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HomeCar CultureBritish classic vehicle group sets its mission

British classic vehicle group sets its mission

Historic and Classic Vehicles Alliance wants to make sure hobby has a voice with industry and legislators

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Four months ago, the Historic and Classic Vehicles Alliance was established in England “with a mission to protect and promote the sector and secure its long-term future,” it notes in a news release.

“A big part of the job will be making sure the sector has a share of the voice as part of the UK automotive industry and heritage sector,” said the group’s newly appointed head and first chief executive, Garry Wilson.

classic vehicles, British classic vehicle group sets its mission, ClassicCars.com Journal
Garry Wilson

“I think we need to embrace the environmental challenge and work with legislators to identify solutions – while at the same time demonstrating very clearly the environmental credentials of the classic movement,” Wilson, 58, is quoted in the news release. 

“How can we help the sector become environmentally cleaner, whilst highlighting how it is already environmentally friendly?”

The HCVA says it “campaigns on behalf of individuals and companies in the classic vehicle world including specialist restorers, dealers, parts suppliers and a broad cross section of the multi-billion-pound industry.”

Already, it says, it has opened a new dialogue with the DVLA (Driver and Vehicle Licensing Agency) to seek solutions to the problem of issuing of original or age-related registrations and raised awareness of challenges around the recent introduction of E10 fuel in the UK.

“The big challenges are the immediacy of E10, classics registration, the general movement away from fossil fuels and the development of synthetic fuels,” Wilson is quoted. “And, of course the skills challenge (training new automotive technicians) is a huge issue in the UK at the moment, particularly from the perspective of the age demographics.”

As for the potential for electrifying vintage vehicles, Wilson says, “I’m a firm believer in two-way electrification – when you take out an engine and a fuel tank from one of the UK’s heritage vehicles and replace it with an electric power system you should do it in a way that allows an owner to reverse the process later if they need to. It shouldn’t be one way only.”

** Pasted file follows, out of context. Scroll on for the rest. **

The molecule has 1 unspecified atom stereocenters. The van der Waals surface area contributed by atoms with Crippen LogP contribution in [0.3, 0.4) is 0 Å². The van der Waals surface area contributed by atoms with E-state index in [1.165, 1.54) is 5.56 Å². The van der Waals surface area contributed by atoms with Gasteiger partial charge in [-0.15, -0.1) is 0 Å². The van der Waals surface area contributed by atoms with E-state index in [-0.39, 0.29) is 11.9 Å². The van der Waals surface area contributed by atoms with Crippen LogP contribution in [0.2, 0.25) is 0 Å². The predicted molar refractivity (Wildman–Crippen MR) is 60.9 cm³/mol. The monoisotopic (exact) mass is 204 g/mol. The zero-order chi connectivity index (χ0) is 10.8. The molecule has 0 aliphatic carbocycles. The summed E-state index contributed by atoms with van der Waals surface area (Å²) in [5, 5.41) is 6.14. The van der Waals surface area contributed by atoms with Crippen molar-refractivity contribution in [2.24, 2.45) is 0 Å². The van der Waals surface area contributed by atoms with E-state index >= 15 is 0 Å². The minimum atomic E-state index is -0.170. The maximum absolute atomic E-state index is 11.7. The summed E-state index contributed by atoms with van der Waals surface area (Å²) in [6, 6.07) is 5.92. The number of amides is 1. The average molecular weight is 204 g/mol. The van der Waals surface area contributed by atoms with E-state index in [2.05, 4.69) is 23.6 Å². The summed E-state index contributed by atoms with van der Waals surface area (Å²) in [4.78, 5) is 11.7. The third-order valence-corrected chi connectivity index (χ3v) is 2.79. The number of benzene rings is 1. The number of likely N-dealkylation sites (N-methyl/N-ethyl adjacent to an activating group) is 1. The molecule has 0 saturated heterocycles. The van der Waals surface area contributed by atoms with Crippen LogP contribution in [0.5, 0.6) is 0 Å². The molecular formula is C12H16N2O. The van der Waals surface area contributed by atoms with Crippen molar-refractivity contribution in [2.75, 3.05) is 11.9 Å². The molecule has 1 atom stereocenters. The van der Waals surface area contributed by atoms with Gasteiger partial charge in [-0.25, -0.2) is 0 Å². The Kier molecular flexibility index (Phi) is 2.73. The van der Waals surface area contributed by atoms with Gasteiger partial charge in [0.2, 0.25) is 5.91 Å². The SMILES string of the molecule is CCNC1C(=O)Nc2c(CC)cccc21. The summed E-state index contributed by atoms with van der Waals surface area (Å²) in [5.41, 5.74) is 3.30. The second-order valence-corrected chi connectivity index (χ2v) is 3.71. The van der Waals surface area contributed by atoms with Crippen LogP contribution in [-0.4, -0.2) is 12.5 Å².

Wilson worked for Rover Group for more than a decade, and since then has played senior roles in engineering, innovation, manufacturing and supply businesses. Most recently he helped establish the Driving the Electric Revolution Industrialization Center and the Advanced Propulsion Center, where low-carbon emission technologies are being developed.

He owns several vintage vehicles, rides motorcycles, and rallies in a 1980s MG Metro 6R4.

“The automotive industry has been my life for more than 35 years,” he said. “This is a once-in-a-lifetime opportunity to deliver positive impact – not short term, but genuinely sustainable impact – for a sector I am passionate about.

“Classics, historics and motorsport are my passion, but I’m no dyed in the wool petrolhead. On electrification I appreciate both sides of the argument and absolutely believe there should be room for both electric and ICE vehicles now and into the future. I want to work with others to ensure a future that allows both to thrive.”

Larry Edsall
A former daily newspaper sports editor, Larry Edsall spent a dozen years as an editor at AutoWeek magazine before making the transition to writing for the web and becoming the author of more than 15 automotive books. In addition to being founding editor at ClassicCars.com, Larry has written for The New York Times and The Detroit News and was an adjunct honors professor at the Walter Cronkite School of Journalism and Mass Communication at Arizona State University.

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